Lydia Jenkin is an entertainment feature writer for the New Zealand Herald.

Lydia Jenkin: Save the best of TVNZ U

Tim Lambourne, Rose Matafeo and Connor Nestor.
Tim Lambourne, Rose Matafeo and Connor Nestor.

Sadly, I'm fairly sure I no longer fit in the category of "youth", but the news on Monday that TVNZ is axing it's youth-oriented channel, U, at the end of August, made me disappointed nonetheless.

TVNZ have made no secret that the reason for turning off the channel is a financial one - presumably not enough viewers means not enough advertising, meaning it doesn't make enough money. And, as it's already a very lean operation, apparently there are no more savings to be made in that regard.

Which is all fair enough.

But it's still sad to hear - not because I think anyone, even 15-year-olds, will seriously miss series like Models Misfits and Mayhem, and Snog Marry Avoid, but because I think they were on to something with their flagship local live shows, U Live and U Late and, in spite of its continual demise, I think there's still a place for youth TV in New Zealand.

Sure, there's plenty of commentary out there that says youth these days find most of their entertainment online - games, videos, social interaction. They find the TV shows they love online and watch them at whatever hour of the day they like - who needs a TV schedule?

But I would argue, that though we probably don't need a whole channel dedicated to youth (and they're probably too discerning and too independent to want one anyway), there's still a need for live, local, youth shows, in much the same way as we still need student radio.

When you give young presenters an informal set-up and flexible guidelines, their energy and irreverence generally draw out revelations and insight far different from the more formal world of adult mainstream media.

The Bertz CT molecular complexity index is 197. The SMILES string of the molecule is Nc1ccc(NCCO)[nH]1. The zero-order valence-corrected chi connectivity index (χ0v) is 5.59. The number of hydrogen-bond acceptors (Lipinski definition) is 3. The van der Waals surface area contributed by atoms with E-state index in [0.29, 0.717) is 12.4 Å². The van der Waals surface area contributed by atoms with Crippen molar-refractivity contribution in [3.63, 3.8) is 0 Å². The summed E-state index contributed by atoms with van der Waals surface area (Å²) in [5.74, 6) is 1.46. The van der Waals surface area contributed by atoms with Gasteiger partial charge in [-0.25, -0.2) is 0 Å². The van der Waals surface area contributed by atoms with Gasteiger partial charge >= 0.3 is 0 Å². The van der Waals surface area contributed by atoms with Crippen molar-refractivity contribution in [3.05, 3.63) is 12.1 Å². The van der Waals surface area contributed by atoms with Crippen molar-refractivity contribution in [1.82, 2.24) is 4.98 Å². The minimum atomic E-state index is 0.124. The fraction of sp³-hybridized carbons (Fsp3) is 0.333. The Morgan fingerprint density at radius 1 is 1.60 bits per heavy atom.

Their style of interviewing, their viewpoints, their banter - they keep it real and honest. And they connect with their peers, whether they're discussing pop culture or current affairs.

Plus, youth shows are a strong training ground - a great place for young TV talent to be cultivated. Jon Bridges, Mikey Havoc, Jeremy Wells, Nick Dwyer - they all came out of shows like Ice TV, or channels like Max TV, MTV, Space, and Alt TV, and they've all contributed greatly to our local pop culture landscape.

U Live host Rose Matafeo is already making the leap from budding comedian and host to respected blogger and TV guest, and her co-presenters like Connor Nestor are equally at ease on camera. Surely there's more to come from them yet, and it seems remiss they'll now be without a show to host.

There's also a bunch of good "youth-oriented" local content being made that doesn't really have a home - TVNZ's web-based show Auckland Daze, for example, and the movies made during the 48 Hours Film Competition which used to be screened on C4 would be just as perfect incorporated into a youth-oriented show like U Live, as music videos are.

Which brings me to another point - the demise of U means one less platform for local music videos. Yep, in terms of hosted music TV, we've now only got Four Live and Juice TV.

Back in the 90s we had a huge amount of UHF space dedicated to hosted music television, now we're down to a few hours a week (plus unhosted video reels on C4 and various Sky channels). NZ On Air spend a lot of money funding local music videos, and while many of them find audiences via YouTube and band websites, music television is often how they're exposed to wider audiences.

So while I concede that a youth channel run by TVNZ may never have been the right idea (kids can smell a 40-year-old industry exec being patronising from a mile off), it feels like there's definitely a space out there for some live youth programming. Whether that space is best found in an independent online show, or somewhere on our established free-to-air channels is the next debate.

- TimeOut

- NZ Herald

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Lydia Jenkin is an entertainment feature writer for the New Zealand Herald.

Childhood music lessons eventually led to degrees in music and media studies for Lydia Jenkin, launching her career as an entertainment writer. A love of late nights watching local musos - whether in dingy bars or at summer music festivals – saw her become assistant editor at NZ Musician magazine for nearly five years before she jumped at the chance to join the TimeOut team. She's at her happiest when ranting about her latest music discovery, but is equally keen on excellent film and television (The Dark Horse and True Detective are her picks so far for 2014).

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